But then look at Angel Rangel. Played the lockdown games without a contract and burst his Achilles with nobody near him, jeopardising not only his next contract but potentially the last contract he’ll ever sign as a professional footballer. We’ll later praise him in this piece as a model professional and club man, but he’s not going to get a renewed deal for that is he? Where was QPR’s loyalty to Toni Leistner, who they brought in to be club captain and then ditched as surplus to requirements not even 12 months later because the manager had changed and didn’t fancy him? Where was their loyalty to Ryan Manning when they shoved him out on loan to Rotherham because Steve McClaren didn’t rate him? Where is the QPR supporters’ loyalty to Joe Lumley, a player who’s emerged from our youth team but has been subjected to ironic cheers and jeers because he’s lost form over the last 12 months? Or Todd Kane, who seems to have been written off completely and seen as in need of immediate replacement barely weeks into a three-year contract? Managers, clubs and supporters are all super quick to turn on players, abuse them, send them to train with the kids, pack them off on loan and so on when it suits them, so I’m not sure they can really start crowing about loyalty the other way when it doesn’t.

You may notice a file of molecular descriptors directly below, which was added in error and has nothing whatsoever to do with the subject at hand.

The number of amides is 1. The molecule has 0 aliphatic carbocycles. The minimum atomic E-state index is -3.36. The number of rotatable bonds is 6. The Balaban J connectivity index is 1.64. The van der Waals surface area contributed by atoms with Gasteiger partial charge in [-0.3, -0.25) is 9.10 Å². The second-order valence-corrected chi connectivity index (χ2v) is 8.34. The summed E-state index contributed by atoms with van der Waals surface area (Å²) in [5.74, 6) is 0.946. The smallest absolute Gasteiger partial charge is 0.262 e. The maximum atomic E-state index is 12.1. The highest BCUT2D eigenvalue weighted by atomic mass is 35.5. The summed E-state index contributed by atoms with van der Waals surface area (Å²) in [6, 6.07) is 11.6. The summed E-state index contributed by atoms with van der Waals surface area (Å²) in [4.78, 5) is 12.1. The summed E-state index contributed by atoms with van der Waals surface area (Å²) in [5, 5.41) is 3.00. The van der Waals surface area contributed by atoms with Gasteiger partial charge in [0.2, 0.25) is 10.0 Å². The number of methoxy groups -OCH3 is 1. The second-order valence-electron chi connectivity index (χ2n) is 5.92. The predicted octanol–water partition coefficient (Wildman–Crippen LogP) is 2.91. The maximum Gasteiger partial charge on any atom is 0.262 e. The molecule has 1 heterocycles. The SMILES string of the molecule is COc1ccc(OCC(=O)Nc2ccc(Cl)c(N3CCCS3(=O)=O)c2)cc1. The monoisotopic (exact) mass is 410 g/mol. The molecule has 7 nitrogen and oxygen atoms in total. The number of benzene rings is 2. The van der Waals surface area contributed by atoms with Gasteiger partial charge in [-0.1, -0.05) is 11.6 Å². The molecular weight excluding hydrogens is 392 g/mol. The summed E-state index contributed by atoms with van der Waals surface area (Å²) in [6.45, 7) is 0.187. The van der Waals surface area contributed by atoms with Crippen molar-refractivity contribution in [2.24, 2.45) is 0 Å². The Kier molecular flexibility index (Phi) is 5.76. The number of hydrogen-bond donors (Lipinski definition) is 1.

In the end the situation left me feeling much as Grant Hall did as a player. A bit meh. Three-year contract bagged with Neil Warnock at Middlesbrough, I doubt he gives much of a toss either way.
5 – Geoff Cameron B/C
Only four QPR players in the entire review have a positive WDL record, and Geoff’s 14-10-13 is one of them (Yoann Barbet, Marc Pugh and Josh Scowen are the others). Among the players we debit the ‘goals conceded’ against (goalkeepers, defenders, players playing defensive midfield in a 4-2-3-1 or 4-1-4-1 at the time the goal is scored) nobody has a better record than Cameron’s 1.27 a game average. Among those we credit clean sheets to (same standard) nobody has been in the team for more than Geoff’s six.